Vargas, who is on his seventh trainer in a 10-year career -- Roger Mayweather, Robert Alcazar, Ismael Salas, Roy Jones Jr., Erik Morales, Dewey Cooper and now Hall of Famer Mike McCallum -- is the slight favorite.
"I'm not worried about Jessie. This is a very important fight for my career. I know that Jessie trained hard to beat me," Broner said. "This is a win that could take either of us to the next level. When he stepped up and fought Tim Bradley and Manny Pacquiao, he lost. I'm a four-time world champion, so I don't want to hear anything about my losses. Jessie Vargas is not as good as those guys I lost to.
"I hope I get credit when I beat Jessie Vargas. I hope I get the credit I deserve. People want me to lose and go away, but guess what? I worked harder than ever for this fight. I'm not losing to Jessie Vargas. I'm a four-time world champion and soon to be five-time world champion this year."
Broner said Cunningham will be the difference.
"Looking back at all of my defeats, the only real punishment that I've taken in this sport was against Maidana. I got a fractured jaw," Broner said of the fight in which Maidana dropped him twice. "In the Shawn Porter fight, he outwrestled me and in the Mikey fight, he just outworked me. So it's time to add to my team, and that's why I got coach Kevin Cunningham. He's going to bring out the best of Adrien Broner."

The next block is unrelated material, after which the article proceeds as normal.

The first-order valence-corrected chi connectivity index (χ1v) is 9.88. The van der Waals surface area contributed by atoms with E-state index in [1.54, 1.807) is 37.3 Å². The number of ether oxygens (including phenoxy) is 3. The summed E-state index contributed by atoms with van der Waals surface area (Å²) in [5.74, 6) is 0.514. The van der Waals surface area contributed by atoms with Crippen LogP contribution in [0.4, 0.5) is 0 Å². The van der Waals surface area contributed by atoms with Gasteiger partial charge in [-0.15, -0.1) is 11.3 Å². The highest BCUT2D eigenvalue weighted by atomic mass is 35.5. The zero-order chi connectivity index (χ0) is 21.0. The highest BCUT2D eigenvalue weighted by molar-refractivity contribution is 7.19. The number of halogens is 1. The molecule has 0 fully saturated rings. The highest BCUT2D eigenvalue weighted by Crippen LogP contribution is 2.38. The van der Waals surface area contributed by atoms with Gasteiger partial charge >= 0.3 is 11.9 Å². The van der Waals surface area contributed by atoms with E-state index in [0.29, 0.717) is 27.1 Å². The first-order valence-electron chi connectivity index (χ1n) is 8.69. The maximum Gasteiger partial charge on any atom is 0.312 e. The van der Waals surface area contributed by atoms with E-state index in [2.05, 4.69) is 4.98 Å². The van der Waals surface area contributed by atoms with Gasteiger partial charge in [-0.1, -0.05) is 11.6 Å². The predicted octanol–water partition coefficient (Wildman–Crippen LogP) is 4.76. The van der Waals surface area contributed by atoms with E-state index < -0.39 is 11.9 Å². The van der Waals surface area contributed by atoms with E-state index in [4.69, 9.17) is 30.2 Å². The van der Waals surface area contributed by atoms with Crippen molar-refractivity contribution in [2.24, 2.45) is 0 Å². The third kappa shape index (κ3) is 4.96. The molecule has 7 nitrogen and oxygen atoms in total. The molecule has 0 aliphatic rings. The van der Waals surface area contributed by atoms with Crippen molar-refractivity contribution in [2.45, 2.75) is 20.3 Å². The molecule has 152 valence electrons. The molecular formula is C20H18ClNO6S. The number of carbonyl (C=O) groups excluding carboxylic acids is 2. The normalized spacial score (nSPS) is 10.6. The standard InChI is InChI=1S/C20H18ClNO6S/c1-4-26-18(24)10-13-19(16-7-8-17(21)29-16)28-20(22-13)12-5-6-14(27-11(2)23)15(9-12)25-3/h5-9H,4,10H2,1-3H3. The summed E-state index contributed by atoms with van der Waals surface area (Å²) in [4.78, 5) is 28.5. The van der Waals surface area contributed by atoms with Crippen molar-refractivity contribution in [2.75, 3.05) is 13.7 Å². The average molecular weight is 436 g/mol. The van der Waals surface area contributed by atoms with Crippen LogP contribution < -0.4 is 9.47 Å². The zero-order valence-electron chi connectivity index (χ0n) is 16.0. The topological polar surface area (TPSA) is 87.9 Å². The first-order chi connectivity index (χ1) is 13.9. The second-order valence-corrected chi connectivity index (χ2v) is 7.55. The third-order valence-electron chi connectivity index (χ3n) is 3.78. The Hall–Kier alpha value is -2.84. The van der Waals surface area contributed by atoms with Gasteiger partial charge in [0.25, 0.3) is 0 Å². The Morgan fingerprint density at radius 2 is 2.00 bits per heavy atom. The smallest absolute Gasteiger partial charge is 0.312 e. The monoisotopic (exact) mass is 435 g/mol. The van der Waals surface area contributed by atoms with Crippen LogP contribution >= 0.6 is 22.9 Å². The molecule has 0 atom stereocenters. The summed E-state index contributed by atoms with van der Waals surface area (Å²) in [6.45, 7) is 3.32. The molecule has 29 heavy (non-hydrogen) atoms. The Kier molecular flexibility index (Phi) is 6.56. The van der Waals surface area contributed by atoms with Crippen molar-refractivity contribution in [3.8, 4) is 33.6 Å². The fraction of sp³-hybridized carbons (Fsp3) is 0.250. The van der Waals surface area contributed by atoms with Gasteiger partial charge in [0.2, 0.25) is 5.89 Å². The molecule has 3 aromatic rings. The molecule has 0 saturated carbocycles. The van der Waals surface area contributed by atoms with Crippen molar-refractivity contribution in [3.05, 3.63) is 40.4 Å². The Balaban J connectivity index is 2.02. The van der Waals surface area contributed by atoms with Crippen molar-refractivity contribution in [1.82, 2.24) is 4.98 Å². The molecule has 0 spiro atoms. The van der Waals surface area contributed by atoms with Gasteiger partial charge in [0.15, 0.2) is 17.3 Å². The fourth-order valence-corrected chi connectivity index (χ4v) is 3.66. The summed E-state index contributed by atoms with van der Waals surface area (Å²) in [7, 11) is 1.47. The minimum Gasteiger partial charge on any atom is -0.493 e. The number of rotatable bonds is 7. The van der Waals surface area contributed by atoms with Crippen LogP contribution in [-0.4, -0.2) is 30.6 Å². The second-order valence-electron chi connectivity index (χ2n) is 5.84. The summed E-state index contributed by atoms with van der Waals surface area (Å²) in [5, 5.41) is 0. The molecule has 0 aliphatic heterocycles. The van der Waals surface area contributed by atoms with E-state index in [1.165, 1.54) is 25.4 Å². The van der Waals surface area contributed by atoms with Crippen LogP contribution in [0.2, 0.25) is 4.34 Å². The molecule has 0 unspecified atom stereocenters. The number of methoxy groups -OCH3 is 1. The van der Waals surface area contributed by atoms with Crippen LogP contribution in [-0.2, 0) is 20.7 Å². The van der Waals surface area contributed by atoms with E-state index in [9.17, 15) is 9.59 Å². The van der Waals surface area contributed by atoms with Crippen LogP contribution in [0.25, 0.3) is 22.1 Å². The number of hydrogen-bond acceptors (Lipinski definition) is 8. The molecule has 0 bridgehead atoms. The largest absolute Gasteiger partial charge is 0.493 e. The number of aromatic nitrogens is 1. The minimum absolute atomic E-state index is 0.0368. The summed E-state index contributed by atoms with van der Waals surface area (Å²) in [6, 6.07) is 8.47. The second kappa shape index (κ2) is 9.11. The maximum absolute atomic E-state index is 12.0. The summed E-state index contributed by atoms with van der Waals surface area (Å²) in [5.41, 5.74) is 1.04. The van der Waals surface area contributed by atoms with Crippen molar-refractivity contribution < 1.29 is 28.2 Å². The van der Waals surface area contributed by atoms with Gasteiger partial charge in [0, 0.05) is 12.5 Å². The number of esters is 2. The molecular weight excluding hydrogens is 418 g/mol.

Said Vargas: "If Broner feels that he's going to perform better with coach Kevin Cunningham, then good for him. I want to face the best Adrien Broner. I don't want any excuses after this. I'm looking forward to beating the best Broner possible.
"I feel very fortunate that Coach McCallum was able to take on the task of training me, and I'm happy to be in my second fight with him. We feel like we've already accomplished so much in this relatively short amount of time we've been working together."
"If Broner feels that he's going to perform better with coach Kevin Cunningham, then good for him. I want to face the best Adrien Broner. I don't want any excuses after this. I'm looking forward to beating the best Broner possible." Jessie Vargas
Broner said he asked Cunningham to train him because of the respect he has had for him going back to when he was a young amateur and first met him at a tournament in St. Louis.
"I've known coach Cunningham for a long time. He is the real deal He is not going to B.S. me," Broner said. "He's going to keep me on my toes. I need that. There are coaches that change when their fighters get to certain levels. They still coach, but they don't provide the structure the fighter needs. When I was fighting at 130, 135, Coach Mike will be at my door yelling, 'Get your butt up. We have to run. We have to train. Get up! Get up!' But time went by and things changed.